Susan is an author with a long-time interest in religion and science. She currently edits Covalence, the Lutheran Alliance for Faith, Science and Technology’s online magazine. She has written articles in The Lutheran and the Zygon Center for Religion and Science newsletter. Susan is a board member for the Center for Advanced Study of Religion and Science, the supporting organization for the Zygon Center and the Zygon Journal. She also co-wrote Our Bodies Are Selves with Dr. Philip Hefner and Dr. Ann Pederson.

It may sound like the beginning of a joke — A logician, physicist, mathematician, theologian and a philosopher sit down to discuss a sentence….

According to a new book from Javier Leach entitled Mathematics and Religion: Our Languages of Sign and Symbol, the outcome of the discussion is the discovery of a variety of languages used in capturing reality whether it be from a mathematical, scientific or theological viewpoint. While a theologian says that the meaning of the sentence may not be found in formal analysis or empirical verification, the mathematician finds that they could find a myriad of meanings that would make a logician’s formula made up of letters and numbers true.

Leach has been director of the chair of science, technology and religion since its creation in 2003 at the Comillas University in Madrid, Spain. He approaches the topic of mathematics and religion as a Jesuit priest and a teacher of logic and mathematics at the School of computer Science at the Complutense University of Madrid, which is one of the main public universities in Spain.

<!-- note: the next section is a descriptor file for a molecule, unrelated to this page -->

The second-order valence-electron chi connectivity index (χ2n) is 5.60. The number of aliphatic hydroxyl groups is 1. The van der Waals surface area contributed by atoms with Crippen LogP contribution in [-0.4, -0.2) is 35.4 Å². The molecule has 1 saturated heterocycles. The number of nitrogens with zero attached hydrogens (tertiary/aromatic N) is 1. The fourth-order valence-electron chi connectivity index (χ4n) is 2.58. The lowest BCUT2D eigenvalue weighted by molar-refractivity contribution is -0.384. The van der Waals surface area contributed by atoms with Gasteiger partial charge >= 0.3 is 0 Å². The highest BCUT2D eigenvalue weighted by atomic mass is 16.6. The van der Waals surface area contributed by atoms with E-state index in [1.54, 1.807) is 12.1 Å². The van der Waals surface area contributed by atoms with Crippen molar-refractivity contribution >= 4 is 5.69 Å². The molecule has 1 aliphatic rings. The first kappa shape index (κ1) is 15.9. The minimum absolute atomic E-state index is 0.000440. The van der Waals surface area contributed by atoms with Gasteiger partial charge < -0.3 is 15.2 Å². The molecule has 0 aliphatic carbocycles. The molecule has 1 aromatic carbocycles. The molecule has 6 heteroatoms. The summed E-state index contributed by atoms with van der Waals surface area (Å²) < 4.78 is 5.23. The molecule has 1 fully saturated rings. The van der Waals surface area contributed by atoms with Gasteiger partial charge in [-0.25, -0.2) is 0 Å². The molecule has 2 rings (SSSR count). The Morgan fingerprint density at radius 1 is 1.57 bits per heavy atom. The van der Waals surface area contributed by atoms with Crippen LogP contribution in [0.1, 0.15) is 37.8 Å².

The book provides a basic history of mathematics, a discussion of logic and then brings together a discussion of metaphysics, religion, science and math. While mathematics is often ignored in general religion and science discussions, the thought process behind the language and symbols of math can be illustrative of the tension of many forms of knowledge.

One of the key discussions of the book centers on the idea that there is not always agreement in mathematics and there is a plurality of systems. Mathematics show us that there are certainties, including a kind of logic that makes our languages possible. It also shows, according to Leach, that there is incompleteness and openness.

For Leach, personally, there is no separation of mathematics from theology, but there is no separation of theology from mathematics. He says that mathematics and the empirical sciences are independent of religious beliefs, but theological reflections cannot do without empirical science and mathematics.

“In general, science makes no claims over the symbolic kind of language used in metaphysics or religion,” concludes Leach. “The symbols of religion in turn, cannot be reduced to quantitative signs. This is a healthy distinction between science and religion.” THIS WORKS FOR ME!

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